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Reverse Myocardial Remodeling Following Valve Replacement in Patients With Aortic Stenosis

Treibel, TA; Kozor, R; Schofield, R; Benedetti, G; Fontana, M; Bhuva, AN; Sheikh, A; ... Moon, JC; + view all (2018) Reverse Myocardial Remodeling Following Valve Replacement in Patients With Aortic Stenosis. Journal of the American College of Cardiology , 71 (8) pp. 860-871. 10.1016/j.jacc.2017.12.035. Green open access

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Abstract

BACKGROUND: Left ventricular (LV) hypertrophy, a key process in human cardiac disease, results from cellular (hypertrophy) and extracellular matrix expansion (interstitial fibrosis). OBJECTIVES: This study sought to investigate whether human myocardial interstitial fibrosis in aortic stenosis (AS) is plastic and can regress. METHODS: Patients with symptomatic, severe AS (n = 181; aortic valve area index 0.4 ± 0.1 cm2/m2) were assessed pre-aortic valve replacement (AVR) by echocardiography (AS severity, diastology), cardiovascular magnetic resonance (CMR) (for volumes, function, and focal or diffuse fibrosis), biomarkers (N-terminal pro-B-type natriuretic peptide and high-sensitivity troponin T), and the 6-min walk test. CMR was used to measure the extracellular volume fraction (ECV), thereby deriving matrix volume (LV mass × ECV) and cell volume (LV mass × [1 - ECV]). Biopsy excluded occult bystander disease. Assessment was repeated at 1 year post-AVR. RESULTS: At 1 year post-AVR in 116 pacemaker-free survivors (age 70 ± 10 years; 54% male), mean valve gradient had improved (48 ± 16 mm Hg to 12 ± 6 mm Hg; p < 0.001), and indexed LV mass had regressed by 19% (88 ± 26 g/m2to 71 ± 19 g/m2; p < 0.001). Focal fibrosis by CMR late gadolinium enhancement did not change, but ECV increased (28.2 ± 2.9% to 29.9 ± 4.0%; p < 0.001): this was the result of a 16% reduction in matrix volume (25 ± 9 ml/m2to 21 ± 7 ml/m2; p < 0.001) but a proportionally greater 22% reduction in cell volume (64 ± 18 ml/m2to 50 ± 13 ml/m2; p < 0.001). These changes were accompanied by improvement in diastolic function, N-terminal pro-B-type natriuretic peptide, 6-min walk test results, and New York Heart Association functional class. CONCLUSIONS: Post-AVR, focal fibrosis does not resolve, but diffuse fibrosis and myocardial cellular hypertrophy regress. Regression is accompanied by structural and functional improvements suggesting that human diffuse fibrosis is plastic, measurable by CMR and a potential therapeutic target. (Regression of Myocardial Fibrosis After Aortic Valve Replacement; NCT02174471).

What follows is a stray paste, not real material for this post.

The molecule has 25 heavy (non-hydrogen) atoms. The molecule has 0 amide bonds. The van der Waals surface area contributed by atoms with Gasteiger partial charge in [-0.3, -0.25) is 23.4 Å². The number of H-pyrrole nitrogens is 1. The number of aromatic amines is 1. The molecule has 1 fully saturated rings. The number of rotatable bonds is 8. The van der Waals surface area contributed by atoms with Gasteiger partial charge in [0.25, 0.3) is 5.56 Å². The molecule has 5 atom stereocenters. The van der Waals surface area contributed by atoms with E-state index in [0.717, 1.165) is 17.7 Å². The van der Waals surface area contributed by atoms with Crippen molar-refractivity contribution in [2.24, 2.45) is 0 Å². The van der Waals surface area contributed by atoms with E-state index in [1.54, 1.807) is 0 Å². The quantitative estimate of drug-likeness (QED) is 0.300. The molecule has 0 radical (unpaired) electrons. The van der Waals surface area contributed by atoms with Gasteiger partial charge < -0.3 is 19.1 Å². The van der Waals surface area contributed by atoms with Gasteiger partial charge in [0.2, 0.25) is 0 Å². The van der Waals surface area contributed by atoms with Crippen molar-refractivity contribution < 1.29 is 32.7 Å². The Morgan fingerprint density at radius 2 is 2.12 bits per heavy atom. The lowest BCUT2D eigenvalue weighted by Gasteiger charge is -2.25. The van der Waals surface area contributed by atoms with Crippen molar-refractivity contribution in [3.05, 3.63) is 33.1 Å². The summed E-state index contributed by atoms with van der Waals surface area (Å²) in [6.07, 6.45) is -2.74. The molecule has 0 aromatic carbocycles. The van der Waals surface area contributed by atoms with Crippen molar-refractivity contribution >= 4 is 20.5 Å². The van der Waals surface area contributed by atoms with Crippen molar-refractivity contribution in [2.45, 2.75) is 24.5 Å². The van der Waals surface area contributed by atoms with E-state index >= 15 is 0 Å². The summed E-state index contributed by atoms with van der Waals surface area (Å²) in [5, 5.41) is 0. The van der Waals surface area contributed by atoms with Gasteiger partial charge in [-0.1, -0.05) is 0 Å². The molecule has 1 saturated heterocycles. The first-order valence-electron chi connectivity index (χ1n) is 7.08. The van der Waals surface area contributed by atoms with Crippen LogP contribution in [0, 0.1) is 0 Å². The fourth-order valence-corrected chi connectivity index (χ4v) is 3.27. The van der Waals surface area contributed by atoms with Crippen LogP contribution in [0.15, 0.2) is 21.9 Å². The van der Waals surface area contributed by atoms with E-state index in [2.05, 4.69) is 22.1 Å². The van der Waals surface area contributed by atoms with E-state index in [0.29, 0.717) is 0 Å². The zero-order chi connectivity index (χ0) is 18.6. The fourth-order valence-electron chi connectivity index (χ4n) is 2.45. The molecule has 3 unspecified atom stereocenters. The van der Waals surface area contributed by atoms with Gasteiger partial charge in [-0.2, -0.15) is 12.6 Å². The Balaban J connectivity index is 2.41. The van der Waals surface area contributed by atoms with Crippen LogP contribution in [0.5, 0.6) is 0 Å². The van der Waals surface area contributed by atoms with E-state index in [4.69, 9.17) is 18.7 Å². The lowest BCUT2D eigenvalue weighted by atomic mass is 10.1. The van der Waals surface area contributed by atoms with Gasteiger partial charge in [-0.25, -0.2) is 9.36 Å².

Type: Article
Title: Reverse Myocardial Remodeling Following Valve Replacement in Patients With Aortic Stenosis
Location: United States
Open access status: An open access version is available from UCL Discovery
DOI: 10.1016/j.jacc.2017.12.035
Publisher version: http://doi.org/10.1016/j.jacc.2017.12.035
Language: English
Additional information: ª 2018 THE AUTHORS. PUBLISHED BY ELSEVIER ON BEHALF OF THE AMERICAN COLLEGE OF CARDIOLOGY FOUNDATION. THIS IS AN OPEN ACCESS ARTICLE UNDER THE CC BY-NC-ND LICENSE ( http://creativecommons.org/licenses/by-nc-nd/4.0/ ) .
Keywords: Aortic stenosis, fibrosis, left ventricular hypertrophy
UCL classification: UCL > Provost and Vice Provost Offices
UCL > Provost and Vice Provost Offices > School of Life and Medical Sciences
UCL > Provost and Vice Provost Offices > School of Life and Medical Sciences > Faculty of Medical Sciences
UCL > Provost and Vice Provost Offices > School of Life and Medical Sciences > Faculty of Medical Sciences > Div of Medicine
UCL > Provost and Vice Provost Offices > School of Life and Medical Sciences > Faculty of Medical Sciences > Div of Medicine > Inflammation
UCL > Provost and Vice Provost Offices > School of Life and Medical Sciences > Faculty of Pop Health Sciences > Institute of Cardiovascular Science
UCL > Provost and Vice Provost Offices > School of Life and Medical Sciences > Faculty of Pop Health Sciences > Institute of Cardiovascular Science > Clinical Science
URI: http://discovery.ucl.ac.uk/id/eprint/10044673
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